Assessing health workers’ revenues and coping strategies in Nigeria — a mixed-methods study
1 ENAULD Health Research and Services, The Hague, Netherlands
2 Department of Community Medicine, Faculty of Medicine, University of Colombo, Colombo, Sri Lanka
3 The World Bank, Africa Region, Africa
4 Royal Tropical Institute, Amsterdam, Netherlands
5 Koningin Julianaweg 101, 2264, BC Leidschendam, The Netherlands
BMC Health Services Research 2013, 13:387 doi:10.1186/1472-6963-13-387Published: 4 October 2013
The setting of realistic performance-based financing rewards necessitates not just knowledge of health workers’ salaries, but of the revenue that accrues from their additional income-generating activities. This study examined the coping mechanisms of health workers in the public health sector of Nasarawa and Ondo states in Nigeria to supplement their salaries and benefits; it also estimated the proportionate value of the revenues from those coping mechanisms in relation to the health workers’ official incomes.
This study adopted a mixed-methods approach, consisting of semi-structured interviews, a review of policy documents, a survey using self-administered questionnaires, and the randomized response technique (RRT). In all, 170 health workers (86 in Ondo, 84 in Nasarawa) participated in the survey. In-depth interviews were conducted with 24 health workers (12 per state) and nine policy makers from both states.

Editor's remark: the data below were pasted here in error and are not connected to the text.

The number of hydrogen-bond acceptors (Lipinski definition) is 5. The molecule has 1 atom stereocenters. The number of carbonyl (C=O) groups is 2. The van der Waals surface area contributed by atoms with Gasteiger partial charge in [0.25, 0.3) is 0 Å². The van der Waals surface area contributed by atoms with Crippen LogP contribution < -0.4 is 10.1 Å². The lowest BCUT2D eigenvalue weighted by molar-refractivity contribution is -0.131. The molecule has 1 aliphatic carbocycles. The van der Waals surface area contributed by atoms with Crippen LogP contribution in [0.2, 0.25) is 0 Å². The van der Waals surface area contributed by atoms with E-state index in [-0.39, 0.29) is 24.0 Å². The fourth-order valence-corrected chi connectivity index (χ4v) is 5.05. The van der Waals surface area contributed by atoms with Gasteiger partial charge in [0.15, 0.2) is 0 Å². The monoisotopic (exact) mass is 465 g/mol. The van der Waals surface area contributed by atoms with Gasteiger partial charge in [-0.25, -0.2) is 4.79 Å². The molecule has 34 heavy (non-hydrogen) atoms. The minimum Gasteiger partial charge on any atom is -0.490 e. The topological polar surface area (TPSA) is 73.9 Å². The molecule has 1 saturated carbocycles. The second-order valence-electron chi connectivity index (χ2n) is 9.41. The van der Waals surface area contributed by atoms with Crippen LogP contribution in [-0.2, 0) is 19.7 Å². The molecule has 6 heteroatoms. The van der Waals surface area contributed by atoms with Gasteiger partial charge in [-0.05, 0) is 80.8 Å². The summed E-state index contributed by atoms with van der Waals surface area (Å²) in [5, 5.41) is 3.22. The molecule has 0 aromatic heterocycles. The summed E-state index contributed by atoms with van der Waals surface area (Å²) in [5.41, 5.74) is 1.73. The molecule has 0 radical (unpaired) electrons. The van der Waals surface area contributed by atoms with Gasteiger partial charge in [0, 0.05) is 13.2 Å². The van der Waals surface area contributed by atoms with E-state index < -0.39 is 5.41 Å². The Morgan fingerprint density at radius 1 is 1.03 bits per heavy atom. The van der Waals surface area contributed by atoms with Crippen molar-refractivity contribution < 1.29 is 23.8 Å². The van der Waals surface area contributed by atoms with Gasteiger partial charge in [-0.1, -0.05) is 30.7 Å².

The health workers perceived their salaries as inadequate, though most policy makers differed in this assessment. There appeared to be a considerable expenditure–income disparity among the respondents. Approximately 56% (n = 93) of the study population reported having additional earning arrangements: most reported non-medical activities such as farming and trading, but private practice was also frequently reported.
Half of the respondents with additional earning arrangements stated that their income from those activities was the equivalent of half or more of their monthly salaries. Specifically, 35% (n = 32) said that they earned about half of their official monthly salaries and 15% (n = 14) reported earning the same or more than their monthly salaries from these activities. Other coping mechanisms used by the health workers included prioritizing activities that enabled the earning of per diems, collecting informal payments and gifts from patients, and pilfering drugs from facilities.
Predatory and non-predatory mechanisms accounted for the health workers’ additional income. It may be difficult for the health workers to meet their expenses with their salaries and financial incentives; this highlights the need for the regulation of additional earnings and to implement targeted accountability mechanisms. This study indicates the value of using mixed methods when investigating sensitive issues. Future studies of this type should employ mixed methods for triangulation purposes to provide better insight into health workers’ responses.